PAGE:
However, it can be tough to locate all of the different state-sponsored student loan forgiveness programs. Luckily, there is a great resource to connect borrowers with student loan forgiveness programs. The free tool is: Student Loan Forgiveness Programs by State. Simply go to the tool and click on your state, and you can see all of the student loan forgiveness programs that your state offers.

School-Based Student Loan Forgiveness Programs

Many colleges and universities have started offering student loan forgiveness programs as well. These programs are typically designed to help alumni while also fulfilling a public good.

For example, Columbia Law School offers a generous student loan forgiveness program where the university will gradually repay the student loan debt of graduates who remain in the public service for at least three years. Harvard offers a similar program for medical students who completed their residency and are pursuing a career in public service health care.

Most schools don’t typically advertise these programs, and the amount of funds they have are usually limited. For students interested in these programs, contact your alumni office or your financial aid office. The programs are typically handled out of one of these offices, based on where the funds are coming from.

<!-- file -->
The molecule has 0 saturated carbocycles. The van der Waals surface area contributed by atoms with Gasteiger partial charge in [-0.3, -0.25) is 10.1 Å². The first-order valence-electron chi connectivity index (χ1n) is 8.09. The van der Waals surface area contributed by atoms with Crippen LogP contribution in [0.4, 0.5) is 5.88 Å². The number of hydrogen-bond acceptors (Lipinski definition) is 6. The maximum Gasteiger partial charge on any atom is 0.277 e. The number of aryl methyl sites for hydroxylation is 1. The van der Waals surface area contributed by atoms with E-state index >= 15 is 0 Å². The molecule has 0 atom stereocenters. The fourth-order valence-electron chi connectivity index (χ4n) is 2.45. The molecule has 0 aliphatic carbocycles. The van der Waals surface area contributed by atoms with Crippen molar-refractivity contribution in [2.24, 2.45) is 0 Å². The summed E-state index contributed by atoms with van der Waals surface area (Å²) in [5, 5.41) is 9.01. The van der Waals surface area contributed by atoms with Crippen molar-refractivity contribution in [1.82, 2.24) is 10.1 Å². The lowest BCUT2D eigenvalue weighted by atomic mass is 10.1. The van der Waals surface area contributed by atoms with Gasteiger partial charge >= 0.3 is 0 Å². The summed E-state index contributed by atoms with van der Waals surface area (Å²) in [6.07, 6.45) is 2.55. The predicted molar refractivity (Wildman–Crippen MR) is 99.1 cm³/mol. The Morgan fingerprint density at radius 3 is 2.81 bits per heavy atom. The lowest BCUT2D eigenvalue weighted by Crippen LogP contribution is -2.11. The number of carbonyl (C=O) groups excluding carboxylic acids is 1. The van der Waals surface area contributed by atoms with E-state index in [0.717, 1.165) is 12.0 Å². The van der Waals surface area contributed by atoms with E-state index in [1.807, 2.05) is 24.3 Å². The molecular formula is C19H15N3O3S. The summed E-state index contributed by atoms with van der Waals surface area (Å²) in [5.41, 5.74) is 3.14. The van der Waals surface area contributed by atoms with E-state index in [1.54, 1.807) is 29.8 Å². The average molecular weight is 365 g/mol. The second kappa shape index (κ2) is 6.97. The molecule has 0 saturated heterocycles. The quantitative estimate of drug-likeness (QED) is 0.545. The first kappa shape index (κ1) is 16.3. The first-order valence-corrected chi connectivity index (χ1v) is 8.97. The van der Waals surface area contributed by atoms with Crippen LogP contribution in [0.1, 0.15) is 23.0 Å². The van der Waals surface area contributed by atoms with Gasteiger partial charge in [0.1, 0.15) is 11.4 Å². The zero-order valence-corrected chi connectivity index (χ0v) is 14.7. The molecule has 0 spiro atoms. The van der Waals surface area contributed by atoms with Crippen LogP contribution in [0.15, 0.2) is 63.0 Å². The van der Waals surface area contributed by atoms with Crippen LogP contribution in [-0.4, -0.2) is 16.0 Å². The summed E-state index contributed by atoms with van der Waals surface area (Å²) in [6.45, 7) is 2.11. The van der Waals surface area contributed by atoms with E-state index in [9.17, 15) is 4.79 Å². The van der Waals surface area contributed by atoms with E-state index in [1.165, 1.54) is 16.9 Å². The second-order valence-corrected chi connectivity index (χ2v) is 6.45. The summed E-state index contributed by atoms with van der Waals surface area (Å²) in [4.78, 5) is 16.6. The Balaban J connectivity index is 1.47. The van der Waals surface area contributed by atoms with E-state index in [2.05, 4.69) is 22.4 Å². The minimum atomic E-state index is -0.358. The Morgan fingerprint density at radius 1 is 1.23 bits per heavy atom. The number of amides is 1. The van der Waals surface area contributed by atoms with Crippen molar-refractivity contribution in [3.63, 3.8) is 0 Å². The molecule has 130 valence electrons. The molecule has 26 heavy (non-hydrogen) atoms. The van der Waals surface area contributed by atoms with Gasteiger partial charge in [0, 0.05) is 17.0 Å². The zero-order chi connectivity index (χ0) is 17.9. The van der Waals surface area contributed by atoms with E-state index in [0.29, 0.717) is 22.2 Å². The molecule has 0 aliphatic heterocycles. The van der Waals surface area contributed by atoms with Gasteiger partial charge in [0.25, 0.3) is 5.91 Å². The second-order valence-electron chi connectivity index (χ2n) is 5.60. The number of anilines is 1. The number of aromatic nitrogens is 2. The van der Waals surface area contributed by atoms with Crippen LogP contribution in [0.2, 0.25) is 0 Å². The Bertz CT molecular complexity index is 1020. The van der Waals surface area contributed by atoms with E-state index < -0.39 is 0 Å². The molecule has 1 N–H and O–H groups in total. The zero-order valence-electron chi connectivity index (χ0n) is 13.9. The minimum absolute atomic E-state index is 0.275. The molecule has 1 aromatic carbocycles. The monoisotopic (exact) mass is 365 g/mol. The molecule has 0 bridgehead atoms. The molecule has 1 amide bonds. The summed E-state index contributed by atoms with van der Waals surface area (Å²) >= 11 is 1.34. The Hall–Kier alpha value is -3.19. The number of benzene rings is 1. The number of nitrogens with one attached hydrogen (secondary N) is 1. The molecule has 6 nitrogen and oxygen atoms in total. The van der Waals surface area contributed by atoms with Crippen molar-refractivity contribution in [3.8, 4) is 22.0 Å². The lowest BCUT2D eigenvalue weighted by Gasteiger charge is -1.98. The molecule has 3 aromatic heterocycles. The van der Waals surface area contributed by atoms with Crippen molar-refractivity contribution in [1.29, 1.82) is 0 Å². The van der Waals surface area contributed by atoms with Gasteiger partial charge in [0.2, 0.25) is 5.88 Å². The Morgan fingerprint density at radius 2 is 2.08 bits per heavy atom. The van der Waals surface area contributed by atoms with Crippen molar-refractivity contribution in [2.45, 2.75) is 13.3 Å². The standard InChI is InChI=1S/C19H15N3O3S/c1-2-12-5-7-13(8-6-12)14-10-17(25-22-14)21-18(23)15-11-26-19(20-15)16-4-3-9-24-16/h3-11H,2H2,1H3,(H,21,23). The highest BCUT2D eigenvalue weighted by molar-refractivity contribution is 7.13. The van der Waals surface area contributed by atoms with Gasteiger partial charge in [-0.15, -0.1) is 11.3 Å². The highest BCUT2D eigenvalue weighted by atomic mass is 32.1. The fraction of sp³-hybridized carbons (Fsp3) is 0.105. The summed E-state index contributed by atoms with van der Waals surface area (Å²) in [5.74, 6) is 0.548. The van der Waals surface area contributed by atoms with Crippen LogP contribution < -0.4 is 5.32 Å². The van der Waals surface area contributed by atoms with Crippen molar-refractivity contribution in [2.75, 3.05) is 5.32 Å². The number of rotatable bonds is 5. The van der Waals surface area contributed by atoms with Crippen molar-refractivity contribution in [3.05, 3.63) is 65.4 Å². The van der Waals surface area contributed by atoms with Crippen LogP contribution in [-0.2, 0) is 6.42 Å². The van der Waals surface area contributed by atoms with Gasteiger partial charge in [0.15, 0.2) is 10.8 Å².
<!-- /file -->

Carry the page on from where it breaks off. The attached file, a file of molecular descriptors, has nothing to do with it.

Other Options

Finally, some counties also offer smaller student loan forgiveness programs tailored to the specific needs of the community. These programs are designed to bring college graduates or professionals with certain skills into the community. When moving into an area, especially a rural area with a need of a special skill set (such as dentistry or nursing), check with your local county offices and see if they offer any student loan forgiveness or incentive programs.

Sometimes these programs fall under a different name as well. Make sure you are checking for student loan forgiveness, student loan assistance, and student loan repayment programs. All of these variations are essentially free money to help you pay down your student loan debt.

Source: https://www.fidelity.com/mymoney/student-loan-forgiveness-programs

Veteran Employment Situation Report – October 2016

Veteran Employment Situation Report
Issue 16-11
Friday, November 7, 2016
www.vetjobs.com

Welcome to the October 2016 VetJobs Veteran Employment Situation Report (VESR) covering veteran unemployment for SEPTEMBER 2016. The VESR is published on the Friday of the month when the Department of Labor (DOL) releases the unemployment reports which is generally the first Friday of the month.

This report is in four parts.